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Chapter 5 — Finale

In previous chapters, we have covered various authentication scenarios. Now, it's time to delve into how to send messages.

In order to send a message, we need two pieces of information: the message text and an authorization token. Our scenario will look something like this:

import vedro
from interfaces import ChatApi

class Scenario(vedro.Scenario):
subject = "send message"

def given_user_token(self):
self.token = ...

def given_chat_message(self):
self.message = ...

def when_user_sends_message(self):
self.response = ChatApi().send(self.message, self.token)

def then_it_should_return_success_response(self):
assert self.response.status_code == 200

def and_it_should_return_created_token(self):
assert self.response.json() == ...

Extending our Interface

The first thing we need to do is to add a new method in our interface:

# ./interfaces/

class ChatApi(vedro.Interface):

def send(self, message, token):
url = f"{self.api_url}/chats/{message['chat_id']}/messages"
response =, json=message, headers={"X-Auth-Token": token})
return response

Setting up Schemas

Next, we need to create new schemas for our messages:

# ./schemas/
from d42 import schema
from .user import NewUserSchema

NewMessageSchema = schema.dict({
"text": schema.str.len(1, 140),
"chat_id": schema.str.len(3, 32),

MessageSchema = NewMessageSchema + schema.dict({
"username": NewUserSchema["username"],

Here, we are introducing the NewMessageSchema for creating a new message and MessageSchema which extends the NewMessageSchema with the addition of username and timestamp.

Introducing a new Context

Lastly, we need a new context for handling the token of the logged-in user:

# ./contexts/
import vedro
from interfaces.chat_api import ChatApi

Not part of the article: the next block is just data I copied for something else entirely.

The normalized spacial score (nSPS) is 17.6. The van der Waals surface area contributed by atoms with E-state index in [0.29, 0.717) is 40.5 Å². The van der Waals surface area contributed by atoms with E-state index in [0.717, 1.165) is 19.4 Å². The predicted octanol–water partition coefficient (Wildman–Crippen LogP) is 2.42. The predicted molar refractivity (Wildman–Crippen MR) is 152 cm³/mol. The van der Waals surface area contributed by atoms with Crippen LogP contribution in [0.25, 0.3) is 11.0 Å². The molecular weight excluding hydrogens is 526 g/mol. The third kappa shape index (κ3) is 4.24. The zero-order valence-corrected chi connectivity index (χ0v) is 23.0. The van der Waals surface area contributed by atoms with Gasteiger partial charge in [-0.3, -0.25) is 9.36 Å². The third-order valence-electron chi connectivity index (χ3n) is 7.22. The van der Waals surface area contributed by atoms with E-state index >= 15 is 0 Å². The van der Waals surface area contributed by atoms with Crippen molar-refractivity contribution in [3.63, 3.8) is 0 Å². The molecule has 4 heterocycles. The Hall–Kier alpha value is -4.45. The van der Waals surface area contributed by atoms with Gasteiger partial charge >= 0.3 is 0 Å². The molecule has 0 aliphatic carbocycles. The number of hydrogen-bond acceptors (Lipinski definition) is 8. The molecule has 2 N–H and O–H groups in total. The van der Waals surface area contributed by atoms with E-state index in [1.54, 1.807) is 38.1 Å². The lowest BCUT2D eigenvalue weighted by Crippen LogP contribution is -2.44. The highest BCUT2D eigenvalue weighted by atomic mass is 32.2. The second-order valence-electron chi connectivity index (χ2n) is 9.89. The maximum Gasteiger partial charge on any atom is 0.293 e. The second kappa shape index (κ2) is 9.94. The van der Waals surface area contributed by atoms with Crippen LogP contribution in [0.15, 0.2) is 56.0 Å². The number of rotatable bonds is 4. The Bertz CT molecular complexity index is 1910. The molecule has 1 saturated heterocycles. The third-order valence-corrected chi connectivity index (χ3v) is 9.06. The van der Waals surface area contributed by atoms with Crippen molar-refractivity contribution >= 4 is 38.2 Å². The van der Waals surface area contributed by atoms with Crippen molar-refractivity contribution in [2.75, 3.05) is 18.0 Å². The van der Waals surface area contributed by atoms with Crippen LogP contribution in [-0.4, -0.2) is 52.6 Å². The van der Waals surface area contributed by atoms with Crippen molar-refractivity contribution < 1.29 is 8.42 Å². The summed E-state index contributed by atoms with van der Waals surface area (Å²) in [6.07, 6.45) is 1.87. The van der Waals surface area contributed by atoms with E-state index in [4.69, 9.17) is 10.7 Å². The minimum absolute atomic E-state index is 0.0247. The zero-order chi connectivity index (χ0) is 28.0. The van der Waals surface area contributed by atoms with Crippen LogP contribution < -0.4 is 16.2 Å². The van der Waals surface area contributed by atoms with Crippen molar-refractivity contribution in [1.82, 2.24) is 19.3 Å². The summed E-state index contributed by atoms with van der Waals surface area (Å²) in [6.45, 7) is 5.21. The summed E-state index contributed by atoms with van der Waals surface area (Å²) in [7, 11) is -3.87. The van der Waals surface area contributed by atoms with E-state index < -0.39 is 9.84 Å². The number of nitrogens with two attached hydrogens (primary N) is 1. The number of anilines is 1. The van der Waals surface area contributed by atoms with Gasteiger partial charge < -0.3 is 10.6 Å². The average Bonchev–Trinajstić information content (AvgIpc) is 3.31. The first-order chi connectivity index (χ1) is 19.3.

def logged_in_user(user):
response = ChatApi().login(user)
return response.json()

Putting it All Together

Finally, let's group everything together:

# ./scenarios/
import vedro
from d42 import fake
from contexts import logged_in_user, registered_user
from interfaces import ChatApi
from schemas import MessageSchema, NewMessageSchema, NewUserSchema

class Scenario(vedro.Scenario):
subject = "send message"

def given_user_token(self):
self.user = registered_user(fake(NewUserSchema))
self.token = logged_in_user(self.user)

def given_message(self):
self.message = fake(NewMessageSchema)

def when_user_sends_message(self):
self.response = ChatApi().send(self.message, self.token["token"])

def then_it_should_return_success_response(self):
assert self.response.status_code == 200

def and_it_should_return_sent_message(self):
assert self.response.json() == MessageSchema % {
"username": self.token["username"],
"text": self.message["text"],


As the final part of this tutorial, try to implement the last "happy path" scenario that covers retrieving messages. If you encounter any difficulties, don't hesitate to check out the repository which contains the implemented "get message" scenario, among others.

Thank you for participating in this tutorial. Throughout this guide, you've learned how to use Vedro effectively to write test scenarios for your API, from the basics to more complex, real-world scenarios.

Although this guide has come to an end, remember that it's only the beginning of your journey with Vedro and API testing. The world of testing is wide and varied, with many different techniques and strategies to explore. Keep experimenting, keep learning, and most importantly, keep testing!